For 12 Years VA Failed to Contact WWII Veterans Exposed to Chemical Wafare Agents

Detroit Free Press

For 12 Years VA Failed to Contact WWII Veterans Exposed to Chemical Wafare Agents

U.S. seeks out vets in chemical tests


February 18, 2005

The U.S. Department of Veterans Affairs announced Thursday that it will begin mailing letters within two weeks to thousands of veterans and military workers exposed to toxic chemicals during World War II and will invite them to seek disability benefits.

VETERANS’ STORY Read the Free Press special report, “Duty, honor, betrayal: How U.S. turned its back on poisoned WWII vets” online at   In addition, VA officials said, the agency will set up a hotline for veterans or their survivors to call if they were exposed to dangerous levels of mustard gas, lewisite or other chemicals.

The VA announcement follows a Free Press series in November that revealed how the agency had not delivered on a 1993 promise to Congress to contact World War II veterans involved in secret chemical testing, warn them of known health risks and invite them to file claims.

The newspaper’s investigation found that the VA did not send a single letter, or place a single phone call, to the veterans — an untold number of whom died or were sickened by various cancers, lung, eye or respiratory illnesses linked to the chemicals. The agency relied instead on public-service ads that most veterans never saw.

“I think it’s a positive thing, and I don’t think it would have happened if it had not been for your work, quite frankly,” U.S. Rep. Ted Strickland, D-Ohio, said Thursday in reaction to the VA’s plans.

Strickland, a member of the House Committee on Veterans’ Affairs, urged the VA to act quickly in a letter last week to new VA Secretary Jim Nicholson. When Nicholson appeared before his committee Wednesday, Strickland pleaded with him to “reach out to find these individuals and to provide them with the assistance that I believe this country wants and should provide to them.”

It remains unclear how many veterans exposed to chemicals are still alive or can be located six decades after the war ended.

Renee Szybala, director of the VA’s compensation and pension service, said Thursday that the agency is culling a U.S. Department of Defense database of about 4,500 veterans who took part in secret chemical tests beginning in 1942. The database also includes the names of 1,800 civilian and contract workers exposed to toxins in the manufacturing or transportation of chemical weapons, a list the VA said it will pass on to the U.S. Department of Labor to handle any benefit claims.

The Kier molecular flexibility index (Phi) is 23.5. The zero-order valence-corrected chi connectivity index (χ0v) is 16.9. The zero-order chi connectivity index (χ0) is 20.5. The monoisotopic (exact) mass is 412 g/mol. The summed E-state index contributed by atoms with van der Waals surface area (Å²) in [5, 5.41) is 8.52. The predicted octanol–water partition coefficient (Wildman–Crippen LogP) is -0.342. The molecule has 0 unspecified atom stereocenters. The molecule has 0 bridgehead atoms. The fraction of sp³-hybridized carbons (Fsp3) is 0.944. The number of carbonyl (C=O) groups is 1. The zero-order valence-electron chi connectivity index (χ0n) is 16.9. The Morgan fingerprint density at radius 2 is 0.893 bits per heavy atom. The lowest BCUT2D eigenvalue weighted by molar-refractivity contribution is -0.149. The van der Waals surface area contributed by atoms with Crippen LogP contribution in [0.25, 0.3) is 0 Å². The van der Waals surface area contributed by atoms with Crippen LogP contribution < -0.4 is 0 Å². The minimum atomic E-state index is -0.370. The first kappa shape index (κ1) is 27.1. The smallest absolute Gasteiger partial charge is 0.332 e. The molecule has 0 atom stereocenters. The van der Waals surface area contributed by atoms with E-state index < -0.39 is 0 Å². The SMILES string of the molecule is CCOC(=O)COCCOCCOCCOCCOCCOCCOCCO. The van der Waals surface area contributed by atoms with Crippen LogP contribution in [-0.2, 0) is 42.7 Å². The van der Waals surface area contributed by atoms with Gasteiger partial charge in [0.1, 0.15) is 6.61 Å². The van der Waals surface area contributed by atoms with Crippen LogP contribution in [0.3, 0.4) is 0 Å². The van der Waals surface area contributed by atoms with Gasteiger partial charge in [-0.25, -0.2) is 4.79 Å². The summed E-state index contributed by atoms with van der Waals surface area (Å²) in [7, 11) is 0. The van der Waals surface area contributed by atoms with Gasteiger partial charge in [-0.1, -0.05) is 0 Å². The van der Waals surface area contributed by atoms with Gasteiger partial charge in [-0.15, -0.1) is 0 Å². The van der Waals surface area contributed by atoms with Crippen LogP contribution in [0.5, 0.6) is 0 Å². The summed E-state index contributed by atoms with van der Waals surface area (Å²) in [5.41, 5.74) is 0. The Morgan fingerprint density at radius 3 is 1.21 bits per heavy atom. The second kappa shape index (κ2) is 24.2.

The Defense Department database was first provided to the VA in 1997 and then apparently disappeared, for reasons that nobody at the VA has been able to explain. Szybala, who was not working on the project then, conceded Thursday, “We lost a lot of records.”

In the next week or so, Szybala said, defense records will be matched with those in databases at the VA, the Internal Revenue Service and the U.S. Social Security Administration to obtain updated addresses. For those names that can’t be matched, Szybala said, the VA will pursue leads through private credit-reporting agencies.

Szybala said letters will be mailed as names are matched, and that the VA hoped to process the list by spring. Benefits will range from roughly $400 to $2,200 a month, depending on the degree of disability.

The Free Press series chronicled the travails of the 1st Chemical Casual Company, an Army unit of 100 men who were among more than 4,000 soldiers or sailors deliberately injured in secret gas chamber and field tests designed to help scientists study ways to protect troops from chemical attacks. More than 60,000 troops also were exposed to lower-level testing of chemical agents. The recruits were misled about the health risks and threatened with court-martial if they disclosed the tests to anyone. Many carried the secret to their graves.

Florence Wolfson of Farmington said the VA’s actions might convince her to file a claim on behalf of her husband, Sidney, a veteran who died Nov. 29 after decades of illness.

“I’ve got the papers; maybe I should get on with it,” she said. “If anything happens, OK.”

The Free Press will publish information about the hotline and other details when they become available later this month.

Contact DAVID ZEMAN at 313-222-6593 or

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